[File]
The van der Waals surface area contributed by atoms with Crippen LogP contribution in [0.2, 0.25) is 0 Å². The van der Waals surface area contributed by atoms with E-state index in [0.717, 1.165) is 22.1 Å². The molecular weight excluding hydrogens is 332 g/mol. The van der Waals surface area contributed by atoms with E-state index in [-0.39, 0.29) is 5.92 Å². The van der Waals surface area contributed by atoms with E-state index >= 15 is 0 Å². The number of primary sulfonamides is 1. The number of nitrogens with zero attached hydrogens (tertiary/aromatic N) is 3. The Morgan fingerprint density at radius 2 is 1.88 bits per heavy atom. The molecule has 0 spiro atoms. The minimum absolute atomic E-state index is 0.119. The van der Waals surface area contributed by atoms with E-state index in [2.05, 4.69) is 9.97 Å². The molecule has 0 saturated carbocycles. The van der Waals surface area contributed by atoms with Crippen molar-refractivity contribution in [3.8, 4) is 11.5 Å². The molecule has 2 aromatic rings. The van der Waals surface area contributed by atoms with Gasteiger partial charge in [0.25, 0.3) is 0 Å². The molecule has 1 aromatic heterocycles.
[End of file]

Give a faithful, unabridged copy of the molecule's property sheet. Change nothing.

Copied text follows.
The van der Waals surface area contributed by atoms with Crippen LogP contribution in [0.2, 0.25) is 0 Å². The van der Waals surface area contributed by atoms with E-state index in [0.717, 1.165) is 22.1 Å². The molecular weight excluding hydrogens is 332 g/mol. The van der Waals surface area contributed by atoms with E-state index in [-0.39, 0.29) is 5.92 Å². The van der Waals surface area contributed by atoms with E-state index >= 15 is 0 Å². The number of primary sulfonamides is 1. The number of nitrogens with zero attached hydrogens (tertiary/aromatic N) is 3. The Morgan fingerprint density at radius 2 is 1.88 bits per heavy atom. The molecule has 0 spiro atoms. The minimum absolute atomic E-state index is 0.119. The van der Waals surface area contributed by atoms with E-state index in [2.05, 4.69) is 9.97 Å². The molecule has 0 saturated carbocycles. The van der Waals surface area contributed by atoms with Crippen molar-refractivity contribution in [3.8, 4) is 11.5 Å². The molecule has 2 aromatic rings. The van der Waals surface area contributed by atoms with Gasteiger partial charge in [0.25, 0.3) is 0 Å². The molecule has 1 aromatic heterocycles.